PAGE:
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Evansville, Indiana
February 20, 1998     The Message
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February 20, 1998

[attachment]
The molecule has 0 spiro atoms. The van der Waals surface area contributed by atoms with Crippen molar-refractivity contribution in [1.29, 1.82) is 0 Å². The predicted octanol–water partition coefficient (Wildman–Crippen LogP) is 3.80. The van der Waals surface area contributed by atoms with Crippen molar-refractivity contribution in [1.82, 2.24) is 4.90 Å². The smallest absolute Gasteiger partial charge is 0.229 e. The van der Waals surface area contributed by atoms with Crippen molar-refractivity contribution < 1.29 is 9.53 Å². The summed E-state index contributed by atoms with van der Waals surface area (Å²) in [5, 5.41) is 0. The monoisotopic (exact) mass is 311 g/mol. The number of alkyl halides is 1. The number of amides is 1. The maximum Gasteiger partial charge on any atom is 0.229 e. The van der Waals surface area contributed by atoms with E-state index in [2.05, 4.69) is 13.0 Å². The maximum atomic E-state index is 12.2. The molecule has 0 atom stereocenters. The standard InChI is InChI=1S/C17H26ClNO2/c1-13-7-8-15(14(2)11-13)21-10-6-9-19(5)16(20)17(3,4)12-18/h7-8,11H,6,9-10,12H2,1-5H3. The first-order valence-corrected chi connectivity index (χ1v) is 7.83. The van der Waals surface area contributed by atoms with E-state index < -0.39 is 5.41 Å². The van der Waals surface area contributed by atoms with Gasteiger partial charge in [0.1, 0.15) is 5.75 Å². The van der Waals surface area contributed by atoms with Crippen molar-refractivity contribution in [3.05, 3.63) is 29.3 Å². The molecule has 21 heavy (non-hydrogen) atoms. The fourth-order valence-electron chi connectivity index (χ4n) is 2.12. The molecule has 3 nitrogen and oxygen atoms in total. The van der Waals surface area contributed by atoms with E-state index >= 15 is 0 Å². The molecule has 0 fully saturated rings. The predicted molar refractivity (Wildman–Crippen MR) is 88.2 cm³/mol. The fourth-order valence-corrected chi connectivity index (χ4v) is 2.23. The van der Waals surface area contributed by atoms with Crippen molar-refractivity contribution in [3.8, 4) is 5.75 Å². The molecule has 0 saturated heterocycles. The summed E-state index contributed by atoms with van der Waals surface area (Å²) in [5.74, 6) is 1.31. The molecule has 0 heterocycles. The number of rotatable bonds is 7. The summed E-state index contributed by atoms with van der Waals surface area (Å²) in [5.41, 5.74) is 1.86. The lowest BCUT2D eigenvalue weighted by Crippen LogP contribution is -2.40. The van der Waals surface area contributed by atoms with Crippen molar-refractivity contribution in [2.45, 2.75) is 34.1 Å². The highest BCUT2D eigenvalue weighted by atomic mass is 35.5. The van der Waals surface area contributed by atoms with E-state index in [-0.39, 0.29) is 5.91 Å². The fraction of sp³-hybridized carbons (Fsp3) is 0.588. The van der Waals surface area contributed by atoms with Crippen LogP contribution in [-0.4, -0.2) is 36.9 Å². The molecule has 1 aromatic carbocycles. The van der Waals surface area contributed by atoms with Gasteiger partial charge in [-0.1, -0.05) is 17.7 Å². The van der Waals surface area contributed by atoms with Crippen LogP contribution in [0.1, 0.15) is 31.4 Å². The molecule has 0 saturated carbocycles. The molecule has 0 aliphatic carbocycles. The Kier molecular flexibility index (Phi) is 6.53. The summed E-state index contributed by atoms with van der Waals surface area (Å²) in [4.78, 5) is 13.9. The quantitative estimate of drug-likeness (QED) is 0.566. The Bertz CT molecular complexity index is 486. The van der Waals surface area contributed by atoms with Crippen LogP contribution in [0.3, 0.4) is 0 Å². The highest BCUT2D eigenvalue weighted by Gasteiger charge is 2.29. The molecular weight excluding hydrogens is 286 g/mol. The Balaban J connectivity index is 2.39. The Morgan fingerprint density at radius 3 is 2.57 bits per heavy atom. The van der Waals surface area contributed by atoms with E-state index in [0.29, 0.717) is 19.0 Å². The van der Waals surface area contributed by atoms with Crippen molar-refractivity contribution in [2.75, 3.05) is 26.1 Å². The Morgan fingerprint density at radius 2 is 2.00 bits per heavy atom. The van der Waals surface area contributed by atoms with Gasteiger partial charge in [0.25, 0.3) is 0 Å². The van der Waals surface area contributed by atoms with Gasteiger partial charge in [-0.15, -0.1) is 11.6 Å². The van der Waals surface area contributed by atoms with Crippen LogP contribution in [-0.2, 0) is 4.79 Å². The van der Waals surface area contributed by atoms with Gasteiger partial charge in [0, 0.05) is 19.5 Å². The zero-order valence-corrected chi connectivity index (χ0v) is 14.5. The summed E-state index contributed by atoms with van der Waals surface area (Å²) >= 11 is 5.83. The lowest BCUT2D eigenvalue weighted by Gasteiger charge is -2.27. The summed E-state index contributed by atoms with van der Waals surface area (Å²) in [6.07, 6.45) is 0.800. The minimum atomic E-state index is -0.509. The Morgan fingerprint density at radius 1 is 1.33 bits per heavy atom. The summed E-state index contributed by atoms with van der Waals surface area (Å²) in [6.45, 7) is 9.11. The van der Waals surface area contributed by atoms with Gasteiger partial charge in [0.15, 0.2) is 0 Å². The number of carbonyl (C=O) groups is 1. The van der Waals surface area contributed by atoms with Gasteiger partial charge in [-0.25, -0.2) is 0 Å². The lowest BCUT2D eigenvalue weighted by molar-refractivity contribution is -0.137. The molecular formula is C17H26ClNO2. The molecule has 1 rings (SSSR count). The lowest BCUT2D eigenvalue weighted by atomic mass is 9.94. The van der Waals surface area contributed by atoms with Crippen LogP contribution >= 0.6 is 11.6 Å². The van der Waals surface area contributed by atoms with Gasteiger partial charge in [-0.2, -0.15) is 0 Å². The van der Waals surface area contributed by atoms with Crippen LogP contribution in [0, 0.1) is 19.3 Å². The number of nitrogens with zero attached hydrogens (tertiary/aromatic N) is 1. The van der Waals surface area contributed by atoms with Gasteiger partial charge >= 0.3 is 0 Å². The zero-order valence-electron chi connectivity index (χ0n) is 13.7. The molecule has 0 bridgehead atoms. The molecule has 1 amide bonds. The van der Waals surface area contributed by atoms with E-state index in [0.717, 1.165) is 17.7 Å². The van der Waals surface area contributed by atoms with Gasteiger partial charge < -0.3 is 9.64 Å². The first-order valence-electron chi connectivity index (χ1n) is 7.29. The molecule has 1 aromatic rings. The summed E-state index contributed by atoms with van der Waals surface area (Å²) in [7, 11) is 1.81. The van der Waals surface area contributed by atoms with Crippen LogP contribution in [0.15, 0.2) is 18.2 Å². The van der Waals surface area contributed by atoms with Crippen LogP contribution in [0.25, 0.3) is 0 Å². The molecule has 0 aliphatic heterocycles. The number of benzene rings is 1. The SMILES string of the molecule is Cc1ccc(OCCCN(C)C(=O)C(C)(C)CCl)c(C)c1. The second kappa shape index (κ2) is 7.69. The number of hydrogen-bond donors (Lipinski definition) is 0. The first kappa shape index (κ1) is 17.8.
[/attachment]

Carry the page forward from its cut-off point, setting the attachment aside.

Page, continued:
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:4 / i:ii ! ii/' . ,1998 The Message -- for Catholics of Southwestern Indiana Brinkman "he family has been overwhelmed by response from diocese bod By MARY ANN HUGHES Message staff writer talks about her 23-month-old son, Logan, pride of a mother lion with her cub. is her miracle child. she watches him toddle across the floor, and she smart he is. she talks about their year-long struggle and treatments which have rav- when she talks about the tremendous from people all over the Diocese of Evans- has never met. received the devastating news that Logan t ill. to the doctor for his one-year checkup. He tto Jasper Memorial Hospital, and the next day, he to Riley Chil- r polis. known as the of tests, the told that their tic dis- to get 22, he was a ldren's received transplant. Joe, took a his job in his wife and They left their on July 31 Dec. 22. Logan spend on the road. travel back Wednes- they are in tments. well," Alisa a few setbacks, well." weakened their doctors to make i A thank you note I We would like to thank everyone in the diocese who prayed, sent cards and letters, and supported us during our stay in Cincinnati. We feel that without you we would not be : home now and Logan would not be doing so well. We are forever grateful to the people of St. Peter Celestine Church for their constant prayers and stlpport. Special thanks to Father Bob Bultman. He has been with us every step along the way.  weekly calls and constant sup- port kept us all going. Also, thank you for keeping everyone at home informed of Logan,s condition and keeping him in your daily prayers. We are very lucky to have Father BOb and the people of St. Peter Celestine Church. They are all extraordinary people. still ve a long road ahead of us, but with the help of God and allofyoU weare sure the es will pass quickly i and with as few bumps as possible. Thank you and God bless you. Love, has been in Alisa's family since Civil War days. "Dust is our worst enemy," she explained. That meant new paneling and new ceilings Her parents bought new windows for the home, and Joe's parents paid for new carpeting. The home "looks nothing like it used to" thanks to extensive remodeling by family members, including aunts, uncles and cousins. "Everybody in the family chipped in and did it." The Brinkmans' were also helped -- both emotionally and -- To work to eliminate social 27 percent "belief celibate" is faith, even require- present- a matter of not doctrine. cler- but not percent respon- low on to the faith the said t. abor- essential, 34 to a essential, to attend said percent of essen- Orders. causes of poverty. -- To believe that Christ established the authority of bishops by making Peter head of the church. -- To have a regular daily prayer life. -- To have devotion to the saints. The combined proportion of respondents who thought those elements were either essential or important ranged from 75 percent to 86 percent. The researchers said of the five top-ranked elements, four had to do with the sacraments or special attention to helping the poor; the fifth was devotion to Mary. By contrast, they said, the five elements on the list that respon- dents considered least central to faith "had to do with two top- ics: specific moral teachings the right of workers to unionize, teachings about the death penalty and teachings about abortion  and specific institu- tional rules  only men can be priests, only celibate persons can be priests." The report said regular Mass- goers tended to rank all ele- ments higher in importance than those who rarely or never attended Mass. It found no significant differ- ences in views between more educated and less educated Catholics, between lifelong Catholics and those who con- verted as adults or between unconfirmed Catholics and those who had received the sacrament of confirmation. Respondents who had attend- ed a Catholic elementary or high school or Catholic college rated three elements in the list higher than those with no Catholic school background. Those ele- ments were teachings opposing abortion, teachings opposing the death penalty, and having reli- gious orders in the church. In other areas, a slight majority said they thought the Catholic Church demands more of its members than other Christian churches do, but fewer than half regarded the Catholic Church as more faithful to Christ's will than other churches. The survey was funded by the Lilly Endowment, to study post-baby-boom Catholics in the United States. 3 Logan Brinkman, with his mother Alisa, receives a Spinoza bear from Mary Dimmett, a member of the VFW Ladies Auxiliary 1114. The $130 bear has a cassette tape player inside it, and comes with nine tapes. The bears are available to children with chron- ic illnesses. Message photo by Mary Ann Hughes financially .--- by people throughout the diocese following a Nov. 7 article in the Message. "It's been unbelievable. People from Vincennes, Mount Vernon, Jasper, Huntingburg, Ferdinand. The cards and letters and the financial help they gave us was overwhelming." "One family in Haubstadt usually exchanges Christmas gifts among the adults, but they took all the money and sent it to us. "It was unreal to see that amount of money, the way people , ope-,! ,'Up their  IO:,I,IL::'] did .nmrlk hmJmyeaDmu.:! ary, and the help everybody gave us was astounding." She said their pastor at St. Peter Celestine Church, Father Bob Bultman, called every week. "We were supposed" to come home for Thanksgiving, but we couldn't. We got 30 to 50 cards from people at Celestine, people who knew we couldn't come home. At the Celestine grade school, every child made a Christmas card for Logan." Someone sent the Brinkmans a check for 5500 and encouraged them to "have Christmas for everybody. We didn't do that. We did buy Logan a play gym for inside, but we put the rest into an account. We just couldn't spend money like that." Alisa said she felt "overwhelmed" by everyone's response. "It was so wonderful that everybody was behind Logan. All the prayers and all the support, they made it possible for Joe and me to be there with Logan the whole time." People we careabout Following is a feature in the Message, designed to help draw together the People of God in southwestern Indiana. Readers ate invited to submit information about people who ram! hmefit t,y some extra prayers and attention. Services for Benedictine Sister Evarista Wittmer, 96, who died Feb. 16, were held Feb. I8 at Monastery Immaculate Conception, Ferdinand. Sister Wittmer entered the Sisters of St. Benedict in 1918, and made her final vows in 1924. She celebrated 75 years of religious profession in 1996. She taught for 49 years at hools in Evansville, Huntingburg, Vincennes, SISTER MontgomeD; Haubstadt, Poseyville, WITTMER Ferdinand, St. Anthony, Rock3rt, St. ..... James and Fort Branch. She taught religious education classes at St. Ferdinand Church, Ferdinand, from 1975 to 1979. Please send information for PEOPLE WE CARE ABC to Mary Ann Hughes, The Message, P.O. Box 4169, Evans- ville, IN 47724. The e-mail address is message@evans- Subject: PEOPLE WE CARE ABOLPf.